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The Bank of Israel on Wednesday announced a four-point monetary plan to increase liquidity in the financial system and help stimulate economic growth.
"These measures are expected to increase the liquidity available to financial institutions, businesses and households and to reduce its cost," the central bank said in a statement. "The Bank of Israel will monitor the effects of these steps and will examine other instruments, as necessary."
Speaking at the annual conference of the Banking Association on Tuesday, Bank of Israel Governor Stanley Fischer urged banks to offer lower interest rates and make credit available to the business sector and private customers in an effort to spur growth in the economy.
"Despite the relatively good situation of the Israeli banking sector, the banks have widened the spread between the Bank of Israel interest rate and the rate they are demanding from customers," Ori Greenfeld, a macro-economist at Clal Finance Investment House, said Wednesday. "Since recent interest-rate cuts by the central bank have not helped much to improve the liquidity situation in the market, the Bank of Israel decided to follow in the steps of global central banks and resort to unconventional tools."
As part of the monetary measures announced Wednesday, sales of Makam short-term notes will be adjusted to reduce their role in absorbing excess liquidity.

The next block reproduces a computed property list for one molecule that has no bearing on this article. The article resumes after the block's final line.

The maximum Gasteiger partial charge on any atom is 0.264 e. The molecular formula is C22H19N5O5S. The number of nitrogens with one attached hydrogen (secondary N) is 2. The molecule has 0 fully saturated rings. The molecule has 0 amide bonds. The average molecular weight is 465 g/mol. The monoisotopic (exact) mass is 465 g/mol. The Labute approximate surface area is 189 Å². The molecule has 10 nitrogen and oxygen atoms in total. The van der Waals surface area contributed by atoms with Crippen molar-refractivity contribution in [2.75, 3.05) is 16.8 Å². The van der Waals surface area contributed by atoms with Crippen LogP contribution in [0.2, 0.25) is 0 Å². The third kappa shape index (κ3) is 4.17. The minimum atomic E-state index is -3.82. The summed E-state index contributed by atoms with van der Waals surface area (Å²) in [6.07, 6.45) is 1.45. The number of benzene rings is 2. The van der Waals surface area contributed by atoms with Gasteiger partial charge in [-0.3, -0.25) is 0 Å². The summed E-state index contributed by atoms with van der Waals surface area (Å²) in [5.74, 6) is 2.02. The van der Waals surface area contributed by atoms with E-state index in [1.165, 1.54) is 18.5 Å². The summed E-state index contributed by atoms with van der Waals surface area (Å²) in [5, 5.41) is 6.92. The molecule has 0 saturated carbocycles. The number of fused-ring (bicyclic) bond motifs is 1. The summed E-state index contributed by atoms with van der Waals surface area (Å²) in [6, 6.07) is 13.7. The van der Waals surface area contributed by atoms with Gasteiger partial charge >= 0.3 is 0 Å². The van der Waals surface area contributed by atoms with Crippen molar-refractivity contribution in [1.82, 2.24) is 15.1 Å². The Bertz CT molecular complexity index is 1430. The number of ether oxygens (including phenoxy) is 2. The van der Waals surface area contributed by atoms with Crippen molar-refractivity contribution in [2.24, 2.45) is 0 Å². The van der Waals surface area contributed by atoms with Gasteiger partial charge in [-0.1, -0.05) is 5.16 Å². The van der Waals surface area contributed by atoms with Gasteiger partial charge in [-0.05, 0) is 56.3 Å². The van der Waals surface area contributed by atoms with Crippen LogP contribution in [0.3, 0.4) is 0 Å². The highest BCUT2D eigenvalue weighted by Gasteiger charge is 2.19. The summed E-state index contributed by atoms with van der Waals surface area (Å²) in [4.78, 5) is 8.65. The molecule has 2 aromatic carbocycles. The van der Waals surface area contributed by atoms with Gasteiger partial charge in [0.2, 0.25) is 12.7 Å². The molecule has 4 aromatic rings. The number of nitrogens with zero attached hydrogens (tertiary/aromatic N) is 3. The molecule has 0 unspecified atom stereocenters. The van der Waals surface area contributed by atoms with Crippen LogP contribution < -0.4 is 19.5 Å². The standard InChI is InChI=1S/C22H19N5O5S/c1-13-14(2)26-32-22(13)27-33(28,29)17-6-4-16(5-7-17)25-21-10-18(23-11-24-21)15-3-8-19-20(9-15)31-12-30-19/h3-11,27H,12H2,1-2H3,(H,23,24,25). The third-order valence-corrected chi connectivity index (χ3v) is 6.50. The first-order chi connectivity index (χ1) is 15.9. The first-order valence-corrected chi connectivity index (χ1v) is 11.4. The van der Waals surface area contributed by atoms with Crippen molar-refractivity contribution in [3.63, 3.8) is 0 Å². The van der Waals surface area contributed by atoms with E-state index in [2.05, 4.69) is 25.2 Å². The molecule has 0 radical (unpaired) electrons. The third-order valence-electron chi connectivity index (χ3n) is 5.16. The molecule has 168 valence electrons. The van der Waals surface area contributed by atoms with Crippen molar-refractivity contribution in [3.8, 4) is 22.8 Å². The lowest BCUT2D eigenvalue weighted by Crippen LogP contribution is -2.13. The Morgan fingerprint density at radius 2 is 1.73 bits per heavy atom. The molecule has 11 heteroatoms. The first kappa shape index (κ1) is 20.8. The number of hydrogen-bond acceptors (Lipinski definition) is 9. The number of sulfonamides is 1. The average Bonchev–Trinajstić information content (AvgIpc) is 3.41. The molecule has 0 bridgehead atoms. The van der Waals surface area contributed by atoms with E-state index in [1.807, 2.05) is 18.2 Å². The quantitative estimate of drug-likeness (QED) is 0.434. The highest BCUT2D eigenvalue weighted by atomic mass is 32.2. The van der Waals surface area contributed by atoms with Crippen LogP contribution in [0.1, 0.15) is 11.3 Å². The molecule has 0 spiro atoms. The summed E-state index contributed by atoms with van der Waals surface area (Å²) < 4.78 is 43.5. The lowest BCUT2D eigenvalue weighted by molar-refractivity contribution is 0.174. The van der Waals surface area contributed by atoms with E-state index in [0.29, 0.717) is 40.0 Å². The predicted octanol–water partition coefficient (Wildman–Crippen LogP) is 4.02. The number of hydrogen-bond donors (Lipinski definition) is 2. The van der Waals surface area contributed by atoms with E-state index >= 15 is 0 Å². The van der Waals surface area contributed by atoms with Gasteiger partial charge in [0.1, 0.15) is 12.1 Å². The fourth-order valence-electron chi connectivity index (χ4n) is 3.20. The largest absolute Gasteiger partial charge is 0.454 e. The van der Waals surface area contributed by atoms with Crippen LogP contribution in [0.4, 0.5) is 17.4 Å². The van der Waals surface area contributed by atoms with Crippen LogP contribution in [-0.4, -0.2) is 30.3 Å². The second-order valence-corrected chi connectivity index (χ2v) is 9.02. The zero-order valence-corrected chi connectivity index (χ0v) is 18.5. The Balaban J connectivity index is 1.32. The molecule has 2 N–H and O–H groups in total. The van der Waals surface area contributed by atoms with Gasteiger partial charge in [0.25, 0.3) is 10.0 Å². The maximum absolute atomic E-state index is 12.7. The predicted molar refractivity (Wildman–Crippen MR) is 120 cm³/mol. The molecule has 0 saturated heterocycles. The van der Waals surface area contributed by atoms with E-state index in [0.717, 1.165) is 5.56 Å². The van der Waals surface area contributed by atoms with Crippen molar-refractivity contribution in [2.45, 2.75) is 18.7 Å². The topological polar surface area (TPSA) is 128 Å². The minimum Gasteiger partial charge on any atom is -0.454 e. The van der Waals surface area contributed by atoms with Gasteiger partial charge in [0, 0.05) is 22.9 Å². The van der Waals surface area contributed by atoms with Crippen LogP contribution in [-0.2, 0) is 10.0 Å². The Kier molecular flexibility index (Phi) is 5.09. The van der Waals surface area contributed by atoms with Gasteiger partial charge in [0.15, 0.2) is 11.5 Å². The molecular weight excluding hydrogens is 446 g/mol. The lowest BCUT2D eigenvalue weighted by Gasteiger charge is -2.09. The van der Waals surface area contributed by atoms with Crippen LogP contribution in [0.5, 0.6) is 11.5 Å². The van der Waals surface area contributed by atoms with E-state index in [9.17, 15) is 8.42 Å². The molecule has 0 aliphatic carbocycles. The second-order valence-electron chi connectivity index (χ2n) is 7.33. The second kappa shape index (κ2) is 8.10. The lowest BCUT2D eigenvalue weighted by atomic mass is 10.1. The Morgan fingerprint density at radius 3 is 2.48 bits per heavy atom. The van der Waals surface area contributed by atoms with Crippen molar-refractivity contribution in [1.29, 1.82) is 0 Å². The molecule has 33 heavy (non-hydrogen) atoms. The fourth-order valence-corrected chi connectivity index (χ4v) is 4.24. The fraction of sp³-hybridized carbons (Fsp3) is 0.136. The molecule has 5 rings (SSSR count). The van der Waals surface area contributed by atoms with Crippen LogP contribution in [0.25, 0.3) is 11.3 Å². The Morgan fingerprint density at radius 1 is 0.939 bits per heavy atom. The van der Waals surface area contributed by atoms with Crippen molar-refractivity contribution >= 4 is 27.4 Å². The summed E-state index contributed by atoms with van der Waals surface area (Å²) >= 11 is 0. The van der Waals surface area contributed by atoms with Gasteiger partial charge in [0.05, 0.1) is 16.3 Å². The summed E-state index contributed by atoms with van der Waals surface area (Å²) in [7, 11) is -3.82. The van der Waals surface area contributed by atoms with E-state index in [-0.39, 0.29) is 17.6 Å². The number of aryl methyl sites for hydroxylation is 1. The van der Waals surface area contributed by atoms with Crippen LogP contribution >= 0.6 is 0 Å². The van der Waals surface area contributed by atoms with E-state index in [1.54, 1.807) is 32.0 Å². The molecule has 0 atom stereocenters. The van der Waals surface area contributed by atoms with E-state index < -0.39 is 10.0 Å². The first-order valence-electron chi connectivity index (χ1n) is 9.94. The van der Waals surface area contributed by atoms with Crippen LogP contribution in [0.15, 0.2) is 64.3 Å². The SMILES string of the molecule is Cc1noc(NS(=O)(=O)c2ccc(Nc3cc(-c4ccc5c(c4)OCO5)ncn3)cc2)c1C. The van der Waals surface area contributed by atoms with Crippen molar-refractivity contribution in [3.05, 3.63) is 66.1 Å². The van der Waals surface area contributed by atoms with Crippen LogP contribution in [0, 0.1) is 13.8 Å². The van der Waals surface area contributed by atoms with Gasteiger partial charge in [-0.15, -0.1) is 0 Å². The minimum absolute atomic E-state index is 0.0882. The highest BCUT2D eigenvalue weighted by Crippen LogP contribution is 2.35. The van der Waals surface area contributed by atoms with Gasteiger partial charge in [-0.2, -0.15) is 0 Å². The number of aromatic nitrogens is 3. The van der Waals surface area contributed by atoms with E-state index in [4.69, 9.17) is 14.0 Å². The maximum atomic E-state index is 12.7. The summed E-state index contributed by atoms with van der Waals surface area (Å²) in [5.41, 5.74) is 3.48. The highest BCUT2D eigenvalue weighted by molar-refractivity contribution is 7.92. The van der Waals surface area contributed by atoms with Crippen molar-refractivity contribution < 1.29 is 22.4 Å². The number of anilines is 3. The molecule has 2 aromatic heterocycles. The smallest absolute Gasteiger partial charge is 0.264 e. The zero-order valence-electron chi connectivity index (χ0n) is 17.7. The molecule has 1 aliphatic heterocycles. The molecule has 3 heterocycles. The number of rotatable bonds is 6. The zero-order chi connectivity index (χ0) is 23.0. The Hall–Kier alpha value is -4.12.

"This step will reduce the supply of 'alternative cash' in the capital market and increase the amount of cash [money supply]," Greenfeld said. "The Bank of Israel hopes... the banks will give in and make use of cash funds to offer credit, rather than accumulating them."
The central bank will offer longer-term loans and deposits in addition to the one-day and one-week monetary loans and deposits currently available through auctions to the banking system.
The spread between the central bank's credit and deposit rates will be cut by half to 0.5 percentage point to offer banks loans at lower cost.
The Bank of Israel will allow Repo auctions for commercial banks and institutions to be offered for longer than the current period of one week so that they can use the funds for investments in the economy.
"The plan, on the face of it, looks good at providing incentives for banks to start streaming funds into the economy," Greenberg said. "However, the psychological effect and the banks' fear of a deterioration of the crisis will weigh heavily on their position to maintain and secure a high level of liquidity."
Bloomberg contributed to this report.